The end result was an enormous hit across Europe (though more of a cult movie amongst English speaking audiences), spawning four "official" sequels and, in typical copyright flouting Italian tradition, around a dozen similarly-titled rip-offs. One of these - Sartana Kills Them All (1971) - even starred Gianni Garko himself!

However, the film is more notable for introducing the Sartana character than for being especially innovative or compelling. The supposedly fresh plot created by Izzo, Parolini and co-scriptwriter Werner Hauff in fact steals shamelessly from A Fistful of Dollars (1964) - though you could argue Sergio Leone owed Akira Kurosawa and Yojimbo (1961) for that one, and Kurosawa in turn borrowed a lot from Dashiell Hammett's novel Red Harvest - and For a Few Dollars More (1965), right down to that musical watch that drives Lasky nuts. Leone's dog eat dog ethos is taken to its nth degree with double-cross piled upon double-cross till the plot grows near-incomprehensible. Jeff Stalwal is having illicit affairs with both Al's scheming wife Evelyn (well-played by Heidi Fischer) and the late mayor's widow Jane (Maria Pia Conte), who suffers a baffling off-screen demise. Al in the meantime is fixated on a cheerfully amoral saloon whore (Sabine Sun) and seems to be suffering some unspecified psychological problem. A glowering Mexican general with a ludicrously long name (Fernando Sancho) is thrown into the mix. One minute Sartana and Lasky are enemies, the next they're working together. And who the heck keeps swapping that gold for rocks?

Beneath the slick scope photography and spooky soundtrack by the ever-reliable Piero Piccioni, the film had a shoestring budget with outdoor scenes shot on a dump outside Rome. You can occasionally glimpse the sewage floating along the river. That must have been a fun shoot. The action sequences are well-staged by the underrated Gianfranco Parolini - who kick-started several other Euro franchises including Three Fantastic Supermen (1967) - but all that strutting and staring fails to aid his storytelling.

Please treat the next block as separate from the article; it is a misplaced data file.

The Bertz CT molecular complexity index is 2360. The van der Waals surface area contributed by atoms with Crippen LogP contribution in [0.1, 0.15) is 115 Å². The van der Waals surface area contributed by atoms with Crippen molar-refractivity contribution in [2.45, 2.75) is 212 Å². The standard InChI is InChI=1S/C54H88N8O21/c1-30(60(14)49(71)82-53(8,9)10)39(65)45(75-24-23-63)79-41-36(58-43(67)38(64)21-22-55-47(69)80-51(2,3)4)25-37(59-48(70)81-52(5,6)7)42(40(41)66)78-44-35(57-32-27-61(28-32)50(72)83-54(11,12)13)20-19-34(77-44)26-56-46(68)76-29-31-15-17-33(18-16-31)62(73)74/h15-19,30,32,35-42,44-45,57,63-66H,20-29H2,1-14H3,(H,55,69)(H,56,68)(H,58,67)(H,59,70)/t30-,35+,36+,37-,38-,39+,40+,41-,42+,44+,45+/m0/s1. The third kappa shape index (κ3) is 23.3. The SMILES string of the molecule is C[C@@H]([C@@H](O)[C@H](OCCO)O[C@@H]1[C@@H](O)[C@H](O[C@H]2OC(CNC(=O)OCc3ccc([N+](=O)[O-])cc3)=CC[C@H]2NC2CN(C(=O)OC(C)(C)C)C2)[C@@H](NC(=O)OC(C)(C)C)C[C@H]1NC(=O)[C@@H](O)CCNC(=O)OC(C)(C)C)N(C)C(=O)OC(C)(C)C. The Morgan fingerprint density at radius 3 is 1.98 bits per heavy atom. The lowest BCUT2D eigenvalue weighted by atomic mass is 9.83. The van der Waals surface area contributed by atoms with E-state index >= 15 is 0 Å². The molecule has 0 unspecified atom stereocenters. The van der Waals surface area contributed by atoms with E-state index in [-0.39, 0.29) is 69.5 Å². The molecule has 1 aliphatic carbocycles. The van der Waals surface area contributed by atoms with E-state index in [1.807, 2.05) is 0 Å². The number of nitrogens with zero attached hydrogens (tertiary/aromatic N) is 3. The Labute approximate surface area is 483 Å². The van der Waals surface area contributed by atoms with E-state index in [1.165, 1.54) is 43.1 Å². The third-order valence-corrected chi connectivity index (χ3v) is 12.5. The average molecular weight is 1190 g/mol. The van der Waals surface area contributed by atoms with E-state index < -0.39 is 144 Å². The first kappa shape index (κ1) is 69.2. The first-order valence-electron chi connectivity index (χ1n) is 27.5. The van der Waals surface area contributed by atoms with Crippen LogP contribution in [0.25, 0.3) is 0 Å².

Klaus Kinski - by this stage a popular character actor in Euro westerns, horror movies and Edgar Wallace crime thrillers, although the credits still spell his name wrong - evidently filmed his scenes over a few days and is awkwardly inserted into the plot. Look closely and you'll notice he never interacts with his co-stars in any scene he's in. There is no reason for Kinski to be here, although he delivers reliably louche, reptilian evil while that other spaghetti regular William Berger smirks his way through another memorably despicable villain. The other notable presence here is that of Sydney Chaplin, son of silver screen legend Charlie Chaplin, whose admittedly less stellar career encompassed such classy highs as The Sicilian Clan (1969) and trashy lows like Satan's Cheerleaders (1977).

Parolini cranks up the horror movie ambience during the finale, hinting Sartana is some kind of spectral avenger, which became the series’ other notable trademark. Stripped of all pretence, it's a simple tale, entertaining but often frustratingly hard to follow. Sartana strides through it all, seemingly bullet-proof, killing dozens at a time, winning at ludicrous high stakes poker and followed by a cackling old undertaker (Franco Pesce), in yet another swipe from Sergio Leone. Gianni Garko is a handsome, athletic leading man and it's easy to see why his character caught on with European audiences. Although rival producer Alberto Grimaldi lured Parolini to craft the equally popular Sabata (1969) and its sequels, Garko stuck with this series over the next three entries, continuing with: I Am Sartana Your Angel of Death (1969).

Reviewer: Andrew Pragasam

 

This review has been viewed 2455 time(s).

As a member you could Rate this film

 
Review Comments (0)


Untitled 1

Login
  Username:
 
  Password:
 
   
 
Forgotten your details? Enter email address in Username box and click Reminder. Your details will be emailed to you.
   

Latest Poll
Which star is the best at shouting?
Arnold Schwarzenegger
Brian Blessed
Tiffany Haddish
Steve Carell
Olivia Colman
Captain Caveman
Sylvester Stallone
Gerard Butler
Samuel L. Jackson
Bipasha Basu
   
 
   

Recent Visitors
Graeme Clark
Andrew Pragasam
Darren Jones
  Rachel Franke
Enoch Sneed
Paul Smith
Paul Shrimpton
  Desbris M
   

 

Last Updated: